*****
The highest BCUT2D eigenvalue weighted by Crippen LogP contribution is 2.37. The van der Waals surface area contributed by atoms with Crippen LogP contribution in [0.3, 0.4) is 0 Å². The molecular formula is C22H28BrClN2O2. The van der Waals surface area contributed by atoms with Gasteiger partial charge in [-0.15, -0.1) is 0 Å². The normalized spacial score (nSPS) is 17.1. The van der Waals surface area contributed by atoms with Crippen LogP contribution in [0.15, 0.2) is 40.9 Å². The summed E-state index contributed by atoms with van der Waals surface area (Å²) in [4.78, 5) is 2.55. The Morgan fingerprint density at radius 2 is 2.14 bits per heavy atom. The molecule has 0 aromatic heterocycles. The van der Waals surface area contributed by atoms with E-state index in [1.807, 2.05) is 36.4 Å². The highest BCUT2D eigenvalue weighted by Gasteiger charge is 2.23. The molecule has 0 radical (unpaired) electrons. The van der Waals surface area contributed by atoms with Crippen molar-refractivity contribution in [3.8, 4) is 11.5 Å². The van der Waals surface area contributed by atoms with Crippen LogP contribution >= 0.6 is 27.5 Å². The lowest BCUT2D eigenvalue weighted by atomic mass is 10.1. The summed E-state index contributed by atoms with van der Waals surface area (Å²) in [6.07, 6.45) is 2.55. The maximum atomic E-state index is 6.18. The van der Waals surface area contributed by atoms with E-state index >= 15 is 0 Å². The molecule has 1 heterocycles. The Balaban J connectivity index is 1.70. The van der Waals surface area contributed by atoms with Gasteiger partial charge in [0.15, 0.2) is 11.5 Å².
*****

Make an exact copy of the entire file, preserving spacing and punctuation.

The highest BCUT2D eigenvalue weighted by Crippen LogP contribution is 2.37. The van der Waals surface area contributed by atoms with Crippen LogP contribution in [0.3, 0.4) is 0 Å². The molecular formula is C22H28BrClN2O2. The van der Waals surface area contributed by atoms with Gasteiger partial charge in [-0.15, -0.1) is 0 Å². The normalized spacial score (nSPS) is 17.1. The van der Waals surface area contributed by atoms with Crippen LogP contribution in [0.15, 0.2) is 40.9 Å². The summed E-state index contributed by atoms with van der Waals surface area (Å²) in [4.78, 5) is 2.55. The Morgan fingerprint density at radius 2 is 2.14 bits per heavy atom. The molecule has 0 aromatic heterocycles. The van der Waals surface area contributed by atoms with E-state index in [1.807, 2.05) is 36.4 Å². The highest BCUT2D eigenvalue weighted by Gasteiger charge is 2.23. The molecule has 0 radical (unpaired) electrons. The van der Waals surface area contributed by atoms with Crippen molar-refractivity contribution in [3.8, 4) is 11.5 Å². The van der Waals surface area contributed by atoms with Crippen LogP contribution >= 0.6 is 27.5 Å². The lowest BCUT2D eigenvalue weighted by atomic mass is 10.1. The summed E-state index contributed by atoms with van der Waals surface area (Å²) in [6.07, 6.45) is 2.55. The maximum atomic E-state index is 6.18. The van der Waals surface area contributed by atoms with E-state index >= 15 is 0 Å². The molecule has 1 heterocycles. The Balaban J connectivity index is 1.70. The van der Waals surface area contributed by atoms with Gasteiger partial charge in [0.15, 0.2) is 11.5 Å².